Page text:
Real got off to a tough start and Mourinho blasted his players last month for a lack of effort after losses at Getafe and Sevilla. The turning point was Real’s comeback win in the Champions League over Manchester City, a four-minute revival that saw them win out 3-2. Real have since won three straight, scoring eleven goals and conceding just two.

“The players understood that they had to change,” Mourinho said. “They had to be more motivated, more concentrated, more focused. They have changed the chip and now it is easier for good things to happen.”

Harmony also seems to have returned to Madrid’s locker room. Both the well-publicized “sadness” of talismanic attacker Cristiano Ronaldo and the defiance of defender Sergio Ramos seem to be resolved. Ramos said this week that he and Mourinho had sorted out their issue, while Ronaldo has slotted in six goals in his last two games.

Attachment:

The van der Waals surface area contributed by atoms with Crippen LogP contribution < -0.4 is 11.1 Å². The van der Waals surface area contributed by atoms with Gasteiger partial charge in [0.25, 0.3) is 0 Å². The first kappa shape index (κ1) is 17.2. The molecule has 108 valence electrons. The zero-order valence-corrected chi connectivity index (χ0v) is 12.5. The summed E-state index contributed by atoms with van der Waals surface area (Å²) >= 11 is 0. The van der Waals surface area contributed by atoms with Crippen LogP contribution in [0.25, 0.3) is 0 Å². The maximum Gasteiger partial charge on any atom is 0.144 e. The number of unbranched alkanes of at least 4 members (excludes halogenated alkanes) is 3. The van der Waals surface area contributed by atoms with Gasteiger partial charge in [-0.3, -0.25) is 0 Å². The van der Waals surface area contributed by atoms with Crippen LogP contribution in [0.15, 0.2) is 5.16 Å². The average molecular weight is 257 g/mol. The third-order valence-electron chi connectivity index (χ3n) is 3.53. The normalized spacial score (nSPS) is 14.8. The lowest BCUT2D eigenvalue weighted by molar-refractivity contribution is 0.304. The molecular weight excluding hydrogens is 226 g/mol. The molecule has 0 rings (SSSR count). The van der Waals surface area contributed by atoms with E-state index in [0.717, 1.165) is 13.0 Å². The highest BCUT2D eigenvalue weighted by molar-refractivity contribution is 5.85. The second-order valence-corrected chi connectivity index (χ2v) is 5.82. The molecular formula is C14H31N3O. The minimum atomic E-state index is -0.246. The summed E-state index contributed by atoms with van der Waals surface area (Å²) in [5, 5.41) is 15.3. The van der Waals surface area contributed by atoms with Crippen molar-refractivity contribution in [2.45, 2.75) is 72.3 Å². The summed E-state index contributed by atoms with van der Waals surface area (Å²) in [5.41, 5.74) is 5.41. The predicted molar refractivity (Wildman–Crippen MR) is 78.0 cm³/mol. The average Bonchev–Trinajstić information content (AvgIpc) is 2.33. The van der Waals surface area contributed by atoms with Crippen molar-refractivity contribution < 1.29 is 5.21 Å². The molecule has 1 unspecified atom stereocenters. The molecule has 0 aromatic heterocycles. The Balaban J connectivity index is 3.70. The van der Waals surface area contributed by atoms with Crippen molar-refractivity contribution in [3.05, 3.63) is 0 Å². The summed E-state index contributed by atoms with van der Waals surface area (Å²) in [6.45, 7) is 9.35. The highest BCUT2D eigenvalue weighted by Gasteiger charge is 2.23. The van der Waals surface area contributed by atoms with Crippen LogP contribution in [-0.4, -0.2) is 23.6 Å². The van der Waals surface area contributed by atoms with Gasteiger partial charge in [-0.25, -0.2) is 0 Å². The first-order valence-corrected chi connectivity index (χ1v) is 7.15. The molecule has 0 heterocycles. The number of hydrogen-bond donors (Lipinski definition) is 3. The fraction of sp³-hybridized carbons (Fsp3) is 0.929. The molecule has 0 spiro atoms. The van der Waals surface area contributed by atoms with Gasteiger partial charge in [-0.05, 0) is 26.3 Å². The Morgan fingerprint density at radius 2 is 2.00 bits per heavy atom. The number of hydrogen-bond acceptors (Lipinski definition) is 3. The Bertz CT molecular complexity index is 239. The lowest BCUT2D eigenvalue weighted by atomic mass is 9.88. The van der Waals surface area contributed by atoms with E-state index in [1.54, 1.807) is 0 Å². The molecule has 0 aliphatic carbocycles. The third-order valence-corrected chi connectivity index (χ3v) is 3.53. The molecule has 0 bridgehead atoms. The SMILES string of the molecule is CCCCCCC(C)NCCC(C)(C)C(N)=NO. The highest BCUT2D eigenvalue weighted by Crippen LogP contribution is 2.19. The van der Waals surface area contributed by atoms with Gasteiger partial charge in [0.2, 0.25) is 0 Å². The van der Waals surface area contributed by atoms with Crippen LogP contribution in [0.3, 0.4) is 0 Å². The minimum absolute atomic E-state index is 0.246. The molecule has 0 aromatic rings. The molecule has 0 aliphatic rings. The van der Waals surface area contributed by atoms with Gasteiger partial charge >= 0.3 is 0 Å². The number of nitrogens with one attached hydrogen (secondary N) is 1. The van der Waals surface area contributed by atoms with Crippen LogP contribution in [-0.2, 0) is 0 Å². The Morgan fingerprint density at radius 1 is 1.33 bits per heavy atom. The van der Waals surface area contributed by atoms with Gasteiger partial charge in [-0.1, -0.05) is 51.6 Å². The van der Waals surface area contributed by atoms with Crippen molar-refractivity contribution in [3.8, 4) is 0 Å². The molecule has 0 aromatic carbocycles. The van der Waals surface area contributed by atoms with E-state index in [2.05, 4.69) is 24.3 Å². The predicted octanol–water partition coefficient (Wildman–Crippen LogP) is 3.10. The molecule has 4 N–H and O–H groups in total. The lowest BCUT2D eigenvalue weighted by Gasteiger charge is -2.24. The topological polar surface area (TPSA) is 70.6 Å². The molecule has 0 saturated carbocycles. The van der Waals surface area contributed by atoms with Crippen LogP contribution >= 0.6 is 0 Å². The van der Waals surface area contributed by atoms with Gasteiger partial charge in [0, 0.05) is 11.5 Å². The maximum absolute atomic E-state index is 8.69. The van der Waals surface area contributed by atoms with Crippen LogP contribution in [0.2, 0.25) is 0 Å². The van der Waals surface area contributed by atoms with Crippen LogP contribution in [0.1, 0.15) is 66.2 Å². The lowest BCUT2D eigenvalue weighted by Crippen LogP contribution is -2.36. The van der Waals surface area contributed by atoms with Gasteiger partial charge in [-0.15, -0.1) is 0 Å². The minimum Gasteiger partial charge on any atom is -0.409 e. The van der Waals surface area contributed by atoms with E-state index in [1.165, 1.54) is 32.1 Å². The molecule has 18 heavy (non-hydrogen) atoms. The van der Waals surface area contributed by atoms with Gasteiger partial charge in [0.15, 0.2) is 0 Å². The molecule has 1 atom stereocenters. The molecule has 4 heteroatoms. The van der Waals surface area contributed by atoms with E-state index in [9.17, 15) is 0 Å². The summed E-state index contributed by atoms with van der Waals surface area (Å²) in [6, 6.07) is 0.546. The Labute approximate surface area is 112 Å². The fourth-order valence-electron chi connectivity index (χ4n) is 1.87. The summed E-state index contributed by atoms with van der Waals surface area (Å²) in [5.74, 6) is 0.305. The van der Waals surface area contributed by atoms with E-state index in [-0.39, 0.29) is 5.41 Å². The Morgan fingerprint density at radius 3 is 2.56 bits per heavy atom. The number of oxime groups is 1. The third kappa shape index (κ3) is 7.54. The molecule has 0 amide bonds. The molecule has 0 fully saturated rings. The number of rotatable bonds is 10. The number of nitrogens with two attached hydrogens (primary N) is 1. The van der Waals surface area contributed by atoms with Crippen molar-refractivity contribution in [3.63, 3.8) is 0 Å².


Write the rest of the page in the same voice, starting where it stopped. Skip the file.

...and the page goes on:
Real’s team nearly picks itself: Ramos is again comfortable at centre-back and Karim Benzema’s spectacular scissors-kick goal against Ajax midweek cemented his position up top. The only doubt is who to play in midfield, and Luka Modric is favored to get the nod over the slumping Mesut Özil.

Barcelona, on the other hand, has some questions. Club captain Carles Puyol is definitely out after painfully dislocating an elbow in the routine 2-0 Champions League victory at Benfica on Wednesday. His usual partner Gerard Piqué faces a race against time, having only returned to light training with his teammates Saturday afternoon. If Piqué's injured ankle has not healed in time, Barca will start with two converted midfielders -- Javier Mascherano and Alex Song -- at the heart of its defense.